Indiana's Chilling New Anti-Abortion Law is One of Nation's Worst

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Indiana's Chilling New Anti-Abortion Law is One of Nation's Worst

Measure will 'only serve to increase any trauma or grief the pregnant person and their family may be experiencing,' says Indy Feminists

Indiana's Republican Gov. Mike Pence. (Photo: Gage Skidmore/flickr/cc)

Issuing the latest salvo in the nationwide assault on women's rights, Indiana Gov. Mike Pence on Thursday signed what reproductive health advocates are calling "one of the worst anti-abortion bills in the country."

The law, which Pence said he signed "with a prayer," makes Indiana the second state in the nation, after North Dakota, to ban abortion in cases where a fetal anomaly is detected.

It also mandates the burial and cremation of miscarried or aborted remains; restricts fetal tissue donation; and requires doctors performing abortions to have admitting privileges at a hospital or to have an agreement with a doctor who does.

In a petition that has so far gathered more than 5,000 signatures, women's health advocates said the measure adds "shame, stigma, and barriers at a time when the most critical need is medically accurate information and compassionate care."

And in a statement earlier this month, Indy Feminists declared:

The stereotypes employed by this legislation have no supporting evidence in the U.S. If signed in to law, HEA 1337 would only serve to increase any trauma or grief the pregnant person and their family may be experiencing. This jeopardizes the sacred trust needed for the doctor/patient relationship and makes patients scared to speak honestly about pregnancy concerns.

Furthermore, Indy Feminists warned, "HEA 1337 exposes doctors to harm by disclosing abortion providers' back-up physicians and hospital agreements to all hospitals in the area around an abortion clinic—at a time where the political and social climate is filled with violent rhetoric and domestic terrorism towards abortion providers."

The law is "a clear attempt to interfere and harm and chill doctors' willingness to perform abortions," Dawn Johnsen, an Indiana University law professor who has been an abortion rights advocate, told the New York Times.

According to the Indy Star, Planned Parenthood of Indiana and Kentucky (PPINK) announced plans to request a preliminary injunction to block the new restrictions less than half an hour after Pence signed the measure. The group said it was "outraged and alarmed" over the development.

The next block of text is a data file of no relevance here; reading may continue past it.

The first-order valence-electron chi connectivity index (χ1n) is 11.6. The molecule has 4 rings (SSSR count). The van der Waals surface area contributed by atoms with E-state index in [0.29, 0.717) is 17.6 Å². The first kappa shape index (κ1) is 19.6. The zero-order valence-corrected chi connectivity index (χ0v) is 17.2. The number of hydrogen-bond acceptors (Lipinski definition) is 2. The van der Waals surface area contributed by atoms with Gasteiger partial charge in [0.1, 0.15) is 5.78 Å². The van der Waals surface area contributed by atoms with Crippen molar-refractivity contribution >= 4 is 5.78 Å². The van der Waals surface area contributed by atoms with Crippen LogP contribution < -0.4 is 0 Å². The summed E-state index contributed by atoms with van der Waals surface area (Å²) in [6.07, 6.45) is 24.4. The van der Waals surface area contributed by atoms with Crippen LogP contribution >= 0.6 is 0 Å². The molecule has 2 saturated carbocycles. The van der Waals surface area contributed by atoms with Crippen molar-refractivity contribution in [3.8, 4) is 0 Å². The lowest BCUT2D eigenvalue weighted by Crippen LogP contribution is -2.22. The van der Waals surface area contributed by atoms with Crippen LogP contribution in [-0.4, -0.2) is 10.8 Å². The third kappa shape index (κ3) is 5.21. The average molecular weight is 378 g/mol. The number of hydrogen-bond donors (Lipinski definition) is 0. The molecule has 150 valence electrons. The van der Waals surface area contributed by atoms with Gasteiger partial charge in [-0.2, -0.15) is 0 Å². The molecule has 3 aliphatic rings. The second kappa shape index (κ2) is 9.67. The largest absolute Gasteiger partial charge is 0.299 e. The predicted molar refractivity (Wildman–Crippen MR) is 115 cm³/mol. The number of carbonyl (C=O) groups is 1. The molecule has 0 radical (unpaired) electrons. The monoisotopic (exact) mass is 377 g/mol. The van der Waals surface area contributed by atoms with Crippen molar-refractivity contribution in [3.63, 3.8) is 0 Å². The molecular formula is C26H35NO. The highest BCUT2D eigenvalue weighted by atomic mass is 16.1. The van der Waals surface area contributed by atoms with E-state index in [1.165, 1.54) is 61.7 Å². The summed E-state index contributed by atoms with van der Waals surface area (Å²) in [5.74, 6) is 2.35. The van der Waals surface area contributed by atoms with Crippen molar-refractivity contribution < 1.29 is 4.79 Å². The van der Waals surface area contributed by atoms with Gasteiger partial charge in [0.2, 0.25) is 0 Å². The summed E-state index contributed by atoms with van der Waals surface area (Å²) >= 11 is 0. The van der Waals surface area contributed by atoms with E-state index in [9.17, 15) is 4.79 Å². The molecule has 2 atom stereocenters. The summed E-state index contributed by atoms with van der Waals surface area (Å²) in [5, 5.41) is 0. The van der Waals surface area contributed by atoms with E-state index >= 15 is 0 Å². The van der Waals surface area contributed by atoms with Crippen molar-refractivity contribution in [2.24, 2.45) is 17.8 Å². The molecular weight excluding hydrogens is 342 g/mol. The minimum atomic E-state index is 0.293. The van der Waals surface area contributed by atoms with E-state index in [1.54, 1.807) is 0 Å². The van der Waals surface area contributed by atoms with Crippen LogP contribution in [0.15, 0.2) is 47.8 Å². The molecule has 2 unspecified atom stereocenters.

PPINK president and CEO Betty Cockrum said Pence "fails to grasp basic facts when it comes to reproductive health."

"Education, coupled with access to all reproductive health services is the most effective method of protecting Hoosiers," she said. "It is clear that the governor is more comfortable practicing medicine without a license than behaving as a responsible lawyer, as he picks and chooses which constitutional rights are appropriate."

Ilyse Hogue, president of NARAL Pro-Choice America, echoed that charge:

This is one of the most extreme anti-abortion measures in the country and only further penalizes Indiana women and their doctors for accessing constitutionally protected abortion care. Preventing a woman from choosing abortion based on a medical diagnosis substitutes a politician's ideology for a woman's judgement. Politicians like Governor Pence who insert themselves into a woman’s private medical decisions aren’t just practicing bad medicine, they’re betraying the seven in ten Americans who support safe and legal access to abortion. Instead of confronting the very real challenges our nation faces, Governor Pence has decided to focus instead on taking away Hoosiers’ constitutional right to access abortion. Governor Pence’s priorities couldn’t be more out-of-touch and we will continue to oppose his dangerous attempts to limit women’s access to a full range of reproductive health options.

Late last week, Fort Wayne's Journal Gazette urged Pence to "veto this hastily passed, constitutionally dubious, and morally muddled bill."

Noting that "several normally pro-life Republican women objected to the bill or the way it was voted on without proper discussion, as well," the Journal Gazette pointed out: "Suggestions that any legislation requiring women to give birth to and raise children with severe genetic abnormalities should also provide help for those unable to bear the sometimes enormous costs that caring for those children might entail were brushed aside during the Senate debate."

While the bill passed both chambers of Indiana's Republican-controlled General Assembly with large majorities, 17 out of 22 women in the House voted against it.

The Star added:

The abortion bill signing comes just two days before the one-year anniversary of [Pence's] private signing of Indiana’s Religious Freedom Restoration Act. That religious objections' measure set off a national firestorm over concerns it would allow discrimination against gay and transgender Hoosiers.

A rally in favor of women's rights and abortion access is planned for April 9th at the Indiana State Capitol.

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